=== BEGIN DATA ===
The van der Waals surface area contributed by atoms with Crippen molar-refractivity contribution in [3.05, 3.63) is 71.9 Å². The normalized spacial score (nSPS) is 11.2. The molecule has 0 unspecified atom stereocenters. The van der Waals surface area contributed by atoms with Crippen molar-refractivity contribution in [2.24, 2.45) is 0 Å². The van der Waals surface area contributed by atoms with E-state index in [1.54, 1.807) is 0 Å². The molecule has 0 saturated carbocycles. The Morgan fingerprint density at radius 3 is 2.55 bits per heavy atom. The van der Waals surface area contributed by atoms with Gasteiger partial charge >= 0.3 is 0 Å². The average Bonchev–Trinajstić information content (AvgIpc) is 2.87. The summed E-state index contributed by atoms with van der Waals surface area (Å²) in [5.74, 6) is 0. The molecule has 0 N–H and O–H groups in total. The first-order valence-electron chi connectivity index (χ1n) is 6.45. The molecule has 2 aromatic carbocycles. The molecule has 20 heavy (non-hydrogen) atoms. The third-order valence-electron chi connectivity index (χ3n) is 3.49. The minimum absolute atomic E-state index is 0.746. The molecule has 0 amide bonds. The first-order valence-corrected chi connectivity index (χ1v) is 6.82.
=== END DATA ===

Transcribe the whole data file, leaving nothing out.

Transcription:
The van der Waals surface area contributed by atoms with Crippen molar-refractivity contribution in [3.05, 3.63) is 71.9 Å². The normalized spacial score (nSPS) is 11.2. The molecule has 0 unspecified atom stereocenters. The van der Waals surface area contributed by atoms with Crippen molar-refractivity contribution in [2.24, 2.45) is 0 Å². The van der Waals surface area contributed by atoms with E-state index in [1.54, 1.807) is 0 Å². The molecule has 0 saturated carbocycles. The Morgan fingerprint density at radius 3 is 2.55 bits per heavy atom. The van der Waals surface area contributed by atoms with Gasteiger partial charge >= 0.3 is 0 Å². The average Bonchev–Trinajstić information content (AvgIpc) is 2.87. The summed E-state index contributed by atoms with van der Waals surface area (Å²) in [5.74, 6) is 0. The molecule has 0 N–H and O–H groups in total. The first-order valence-electron chi connectivity index (χ1n) is 6.45. The molecule has 2 aromatic carbocycles. The molecule has 20 heavy (non-hydrogen) atoms. The third-order valence-electron chi connectivity index (χ3n) is 3.49. The minimum absolute atomic E-state index is 0.746. The molecule has 0 amide bonds. The first-order valence-corrected chi connectivity index (χ1v) is 6.82.